Nurse Competence on Physiologic Monitors Use: Toward Eliminating Alarm Fatigue in Intensive Care Units
Azizeh K. Sowan*, a, b, Ana G. Verab, Elma I. Fonsecab, Charles C. Reedb, Albert F. Tarrielab, Andrea E. Berndta
Identifiers and Pagination:Year: 2017
First Page: 1
Last Page: 11
Publisher Id: TOMINFOJ-11-1
Article History:Received Date: 07/10/2016
Revision Received Date: 31/12/2016
Acceptance Date: 25/01/2017
Electronic publication date: 14/04/2017
Collection year: 2017
open-access license: This is an open access article distributed under the terms of the Creative Commons Attribution 4.0 International Public License (CC-BY 4.0), a copy of which is available at: https://creativecommons.org/licenses/by/4.0/legalcode. This license permits unrestricted use, distribution, and reproduction in any medium, provided the original author and source are credited.
Studies on nurse competence on alarm management are a few and tend to be focused on limited skills. In response to Phase II of implementing the National Patient Safety Goal on clinical alarm systems safety, this study assessed nurses’ perceived competence on physiologic monitors use in intensive care units (ICUs) and developed and validated a tool for this purpose.
This descriptive study took place in a Magnet hospital in a Southwestern state of the U.S. A Nurse Competence on Philips Physiologic Monitors Use Survey was created and went through validation by 13 expert ICU nurses. The survey included 5 subscales with 59 rated items and two open-ended questions. Items on the first 4 subscales reflect most common tasks nurses perform using physiologic monitors. Items on the fifth subscale (advanced functions) reflect rarely used skills and were included to understand the scope of utilizing advanced physiologic monitors’ features. Thirty nurses from 4 adult ICUs were invited to respond to the survey.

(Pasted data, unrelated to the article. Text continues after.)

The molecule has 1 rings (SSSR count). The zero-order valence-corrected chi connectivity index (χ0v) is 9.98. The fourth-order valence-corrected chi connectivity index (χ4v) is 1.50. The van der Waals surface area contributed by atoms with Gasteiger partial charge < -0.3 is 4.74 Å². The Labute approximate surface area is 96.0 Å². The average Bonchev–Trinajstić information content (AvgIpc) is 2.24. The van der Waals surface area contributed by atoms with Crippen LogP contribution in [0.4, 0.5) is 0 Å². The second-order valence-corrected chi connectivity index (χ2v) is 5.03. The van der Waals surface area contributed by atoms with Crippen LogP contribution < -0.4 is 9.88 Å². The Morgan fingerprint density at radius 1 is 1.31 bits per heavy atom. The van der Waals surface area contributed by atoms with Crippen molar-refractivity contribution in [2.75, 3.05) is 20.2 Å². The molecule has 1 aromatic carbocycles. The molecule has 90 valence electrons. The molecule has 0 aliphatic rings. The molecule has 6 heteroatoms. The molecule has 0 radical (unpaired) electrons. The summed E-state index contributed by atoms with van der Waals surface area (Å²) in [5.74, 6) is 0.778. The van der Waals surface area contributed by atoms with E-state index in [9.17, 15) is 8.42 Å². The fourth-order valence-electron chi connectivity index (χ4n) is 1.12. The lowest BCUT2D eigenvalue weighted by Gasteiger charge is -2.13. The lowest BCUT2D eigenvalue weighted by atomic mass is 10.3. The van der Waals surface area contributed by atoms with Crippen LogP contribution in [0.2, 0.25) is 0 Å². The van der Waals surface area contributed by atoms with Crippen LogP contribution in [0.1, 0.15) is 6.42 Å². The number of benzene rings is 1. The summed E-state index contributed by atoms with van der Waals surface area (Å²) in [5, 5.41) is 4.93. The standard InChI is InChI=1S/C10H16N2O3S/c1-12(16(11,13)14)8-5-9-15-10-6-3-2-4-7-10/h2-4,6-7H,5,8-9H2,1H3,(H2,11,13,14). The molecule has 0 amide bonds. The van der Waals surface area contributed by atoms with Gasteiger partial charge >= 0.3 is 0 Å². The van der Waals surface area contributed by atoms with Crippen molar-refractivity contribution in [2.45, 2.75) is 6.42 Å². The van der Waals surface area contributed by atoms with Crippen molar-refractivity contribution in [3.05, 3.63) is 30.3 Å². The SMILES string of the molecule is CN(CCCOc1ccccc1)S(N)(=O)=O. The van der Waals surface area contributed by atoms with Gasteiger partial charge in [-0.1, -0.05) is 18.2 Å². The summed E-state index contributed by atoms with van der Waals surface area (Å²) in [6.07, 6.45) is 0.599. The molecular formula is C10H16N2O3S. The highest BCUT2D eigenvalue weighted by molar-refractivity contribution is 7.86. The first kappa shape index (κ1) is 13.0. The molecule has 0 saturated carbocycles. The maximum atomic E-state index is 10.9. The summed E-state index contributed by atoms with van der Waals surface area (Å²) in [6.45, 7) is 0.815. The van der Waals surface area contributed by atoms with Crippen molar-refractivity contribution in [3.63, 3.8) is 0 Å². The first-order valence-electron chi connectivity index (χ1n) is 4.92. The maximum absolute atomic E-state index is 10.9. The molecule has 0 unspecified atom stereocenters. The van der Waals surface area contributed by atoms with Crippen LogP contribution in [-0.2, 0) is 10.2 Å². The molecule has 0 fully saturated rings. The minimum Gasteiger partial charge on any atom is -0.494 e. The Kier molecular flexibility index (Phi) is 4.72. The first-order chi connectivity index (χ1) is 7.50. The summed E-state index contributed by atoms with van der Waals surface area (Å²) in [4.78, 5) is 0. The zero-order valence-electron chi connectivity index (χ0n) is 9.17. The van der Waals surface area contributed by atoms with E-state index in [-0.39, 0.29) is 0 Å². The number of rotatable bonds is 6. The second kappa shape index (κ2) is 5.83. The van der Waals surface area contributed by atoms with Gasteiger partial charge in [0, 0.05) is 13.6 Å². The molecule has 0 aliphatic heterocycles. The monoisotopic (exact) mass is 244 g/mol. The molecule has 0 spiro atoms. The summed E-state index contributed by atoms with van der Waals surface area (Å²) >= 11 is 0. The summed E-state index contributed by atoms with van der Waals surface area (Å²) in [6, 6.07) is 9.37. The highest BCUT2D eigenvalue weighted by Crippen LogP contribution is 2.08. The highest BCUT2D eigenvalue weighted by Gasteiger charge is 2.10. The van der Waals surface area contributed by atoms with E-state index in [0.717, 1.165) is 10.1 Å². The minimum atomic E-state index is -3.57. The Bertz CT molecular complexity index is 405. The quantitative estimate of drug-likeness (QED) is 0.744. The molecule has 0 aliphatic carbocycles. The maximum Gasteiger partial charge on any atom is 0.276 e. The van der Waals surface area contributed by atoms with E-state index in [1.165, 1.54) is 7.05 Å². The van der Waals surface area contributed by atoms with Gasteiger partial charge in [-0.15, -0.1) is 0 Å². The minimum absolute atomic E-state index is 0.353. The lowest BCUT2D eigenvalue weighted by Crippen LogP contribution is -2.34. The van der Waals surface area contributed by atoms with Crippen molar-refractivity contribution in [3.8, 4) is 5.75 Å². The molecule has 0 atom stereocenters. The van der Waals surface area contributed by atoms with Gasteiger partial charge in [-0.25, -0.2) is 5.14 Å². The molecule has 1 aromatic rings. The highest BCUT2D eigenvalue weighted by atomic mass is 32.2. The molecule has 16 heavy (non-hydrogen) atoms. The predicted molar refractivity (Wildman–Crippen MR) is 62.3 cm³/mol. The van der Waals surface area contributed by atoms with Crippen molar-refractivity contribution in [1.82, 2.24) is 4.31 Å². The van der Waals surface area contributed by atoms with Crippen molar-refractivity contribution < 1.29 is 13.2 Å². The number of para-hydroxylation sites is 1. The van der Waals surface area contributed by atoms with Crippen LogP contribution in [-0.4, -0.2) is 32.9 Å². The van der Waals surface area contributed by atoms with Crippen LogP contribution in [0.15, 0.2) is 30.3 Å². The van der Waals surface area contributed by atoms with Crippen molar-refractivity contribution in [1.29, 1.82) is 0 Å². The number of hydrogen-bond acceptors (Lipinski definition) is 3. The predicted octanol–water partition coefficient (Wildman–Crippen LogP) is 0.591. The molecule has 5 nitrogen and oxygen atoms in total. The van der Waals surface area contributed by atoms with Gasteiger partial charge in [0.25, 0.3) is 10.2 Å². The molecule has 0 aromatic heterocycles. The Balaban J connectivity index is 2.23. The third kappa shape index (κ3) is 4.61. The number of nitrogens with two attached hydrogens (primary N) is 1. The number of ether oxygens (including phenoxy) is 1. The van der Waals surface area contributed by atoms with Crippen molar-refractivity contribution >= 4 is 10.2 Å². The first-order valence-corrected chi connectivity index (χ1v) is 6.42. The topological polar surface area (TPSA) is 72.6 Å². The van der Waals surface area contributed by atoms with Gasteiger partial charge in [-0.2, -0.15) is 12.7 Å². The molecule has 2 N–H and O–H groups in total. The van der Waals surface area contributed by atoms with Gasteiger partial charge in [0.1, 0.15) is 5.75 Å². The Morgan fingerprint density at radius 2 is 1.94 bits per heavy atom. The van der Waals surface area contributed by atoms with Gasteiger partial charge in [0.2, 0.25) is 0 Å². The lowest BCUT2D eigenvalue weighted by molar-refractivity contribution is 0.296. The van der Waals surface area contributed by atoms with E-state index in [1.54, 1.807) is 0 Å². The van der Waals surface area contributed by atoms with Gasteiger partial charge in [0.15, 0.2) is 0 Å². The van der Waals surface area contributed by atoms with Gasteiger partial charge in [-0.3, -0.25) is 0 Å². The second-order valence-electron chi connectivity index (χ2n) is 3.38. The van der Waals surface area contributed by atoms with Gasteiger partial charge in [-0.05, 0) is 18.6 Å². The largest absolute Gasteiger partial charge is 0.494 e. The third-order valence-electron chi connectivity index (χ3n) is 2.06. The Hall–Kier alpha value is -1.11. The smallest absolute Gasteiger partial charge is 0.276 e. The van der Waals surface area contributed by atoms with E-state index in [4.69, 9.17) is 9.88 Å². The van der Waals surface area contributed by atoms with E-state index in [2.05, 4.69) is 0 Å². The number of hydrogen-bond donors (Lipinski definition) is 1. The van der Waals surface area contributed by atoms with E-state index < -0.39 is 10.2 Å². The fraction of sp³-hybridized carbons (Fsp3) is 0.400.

Thirty nurses (100%) responded to the survey. The majority of nurses were from Neuro (47%) and Surgical Trauma (37%) ICUs. The data supported the high reliability and construct validity of the survey. At least one (3%) to 8 nurses (27%) reported lack of confidence on each item on the survey. On the first four subscales, 3% - 40% of the nurses reported they had never heard of or used 27 features/functions on the monitors. No relationships were found between subscales’ scores and demographic characteristics (p > .05). Nurses asked for training on navigating the central-station monitor and troubleshooting alarms, and the use of unit-specific super users to tailor training to users’ needs.
This is the first study to create and test a list of competencies for physiologic monitors use. Rigorous, periodic and individualized training is essential for safe and appropriate use of physiologic monitors and to decrease alarm fatigue. Training should be comprehensive to include all necessary skills and should not assume proficiency on basic skills. Special attention should be focused on managing technical alarms. Increasing the number of super users is a recommended strategy for individualized and unit-specific training. There is a need for a usability testing of complex IT-equipped medical devices, such as physiologic monitors, for effective, efficient and safe navigation of the monitors.